Pecans are rich, meaty nuts that most people love and they can be used in a variety of dishes, most notably pecan pie. There are also many different types of pecans and each pecan tree type offers something a little different and unique to whet the buyer’s appetite.
- Type 1 Pecan Trees:
- Type 2 Pecan Trees:
There are roughly 500 cultivars of pecan trees and the differences are based on the size of the nut, thickness of the shell, the age at the first bearing, and the timing of the flowering, among others. There are also two main types of pecan trees that include:
- Type 1: These have male flowers that release their pollen before the female flowers are receptive to receiving the pollen.
- Type 2: These have male flowers that release their pollen after the female flowers were receptive to receiving the pollen.
Studies have shown that when you plant three or more types of pecan trees together, you get the best pollination and therefore the biggest nut types.
The size of the pecan is always taken into consideration when people attempt to find the best ones on the market. Pecan “sizes” reflect the number of nuts per pound and adhere to the following guidelines:
- Small pecans: more than 70 nuts per pound
- Medium pecans: 55 to 70 nuts per pound
- Large pecans: less than 55 nuts per pound
Bigger, meatier pecans will always be more popular and following are some of the many pecan trees currently available.
Type 1 Pecan Trees:
1. Amling Pecan Trees
One of the most highly recommended pecan trees for home gardens, the Amling pecan tree is quite large, getting up to 100 feet in height and even 150 feet in some instances. It is therefore a great shade tree and you can harvest the nuts in September and through October.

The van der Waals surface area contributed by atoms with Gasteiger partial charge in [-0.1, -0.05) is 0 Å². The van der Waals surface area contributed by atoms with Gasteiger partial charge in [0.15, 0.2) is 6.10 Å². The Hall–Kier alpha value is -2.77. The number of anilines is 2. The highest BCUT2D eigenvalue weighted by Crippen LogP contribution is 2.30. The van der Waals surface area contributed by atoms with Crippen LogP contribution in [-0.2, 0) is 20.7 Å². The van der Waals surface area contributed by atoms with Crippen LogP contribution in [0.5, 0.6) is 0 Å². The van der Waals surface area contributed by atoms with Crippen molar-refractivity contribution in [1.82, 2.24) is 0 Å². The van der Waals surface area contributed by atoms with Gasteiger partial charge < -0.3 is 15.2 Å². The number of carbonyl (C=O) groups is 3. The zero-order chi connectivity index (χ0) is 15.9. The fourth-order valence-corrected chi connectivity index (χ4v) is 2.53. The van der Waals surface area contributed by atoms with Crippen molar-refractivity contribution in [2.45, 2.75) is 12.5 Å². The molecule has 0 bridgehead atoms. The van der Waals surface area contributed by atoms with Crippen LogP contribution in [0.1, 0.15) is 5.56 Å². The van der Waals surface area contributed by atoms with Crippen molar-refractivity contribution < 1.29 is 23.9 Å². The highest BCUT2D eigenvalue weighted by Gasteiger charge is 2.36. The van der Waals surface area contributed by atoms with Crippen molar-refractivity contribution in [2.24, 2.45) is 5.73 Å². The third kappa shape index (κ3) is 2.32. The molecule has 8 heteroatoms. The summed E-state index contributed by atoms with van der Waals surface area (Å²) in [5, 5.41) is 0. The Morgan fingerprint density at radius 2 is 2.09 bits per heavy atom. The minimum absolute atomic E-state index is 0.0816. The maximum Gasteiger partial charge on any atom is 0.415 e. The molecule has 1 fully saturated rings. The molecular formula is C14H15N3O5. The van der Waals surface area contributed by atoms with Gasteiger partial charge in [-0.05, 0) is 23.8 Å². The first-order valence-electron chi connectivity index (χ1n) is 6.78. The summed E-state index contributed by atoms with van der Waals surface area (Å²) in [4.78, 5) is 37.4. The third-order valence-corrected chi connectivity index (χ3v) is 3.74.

Not only does the Amling pecan tree look great in your yard but it also provides tons of shade for you to enjoy. It is a low-maintenance tree that produces roughly 62 nuts per pound and it is scab-resistant as well. It is a very popular type of pecan tree and with good reason!
2. Caddo Pecan TreesPrice & Details
The Caddo pecan tree originated in Georgia around 1922 and has a very high yield of pecans, making them very popular indeed. Perfect for growing zones 6-9, the tree produces roughly 60 nuts per pound that are also easy to peel, making them instantly enjoyable.
With sturdy branches and glossy green leaves, this is the perfect tree to plant in your front yard where it can be appreciated by passersby. Although it can take extreme heat, the Caddo pecan tree can withstand some cold temperatures as well, making it a very versatile tree.
3. Cape Fear Pecan Trees
- Cape Fear Pecan Tree 55-60 nuts per pound Best for Southeast states
- USDA Hardiness Zone: 6-10
- 2 years old, approximately 4-5 feet tall
Native to North Carolina, the Cape Fear pecan tree is the one you want if you want great pecans quickly. Even as a young tree, it will produce nuts and it does so at a rate of around 58 nuts per pound. It is resistant to disease and has an elegant, shapely appearance.
The Cape Fear is a pecan tree type that will usually ripen in late October. It is perfect not just for great pecans but also for sitting under during a warm summer day. The tree can grow up to 80 feet in height and up to 40 feet wide. It does best when grown in zones 6-9.
Cape Fear pecan trees are disease- and scab-resistant and have kernels that are light in color and very attractive. It is a very sturdy and consistent producer of great pecans.
4. Creek Pecan Trees
This is a very productive pecan tree that will soon have you enjoying more pecans than you know what to do with. Disease- and scab-resistant, the tree starts producing nuts in roughly five years, so you won’t have to wait long to enjoy the fruits of your labor.
Creek pecan trees produce roughly 54 nuts per pound and are super-easy to peel thanks to their thin shell, and after they start producing nuts they will make more and more each year. When it matures, it can grow up to 100 feet in height and 50 feet in width, making it a fantastic shade tree.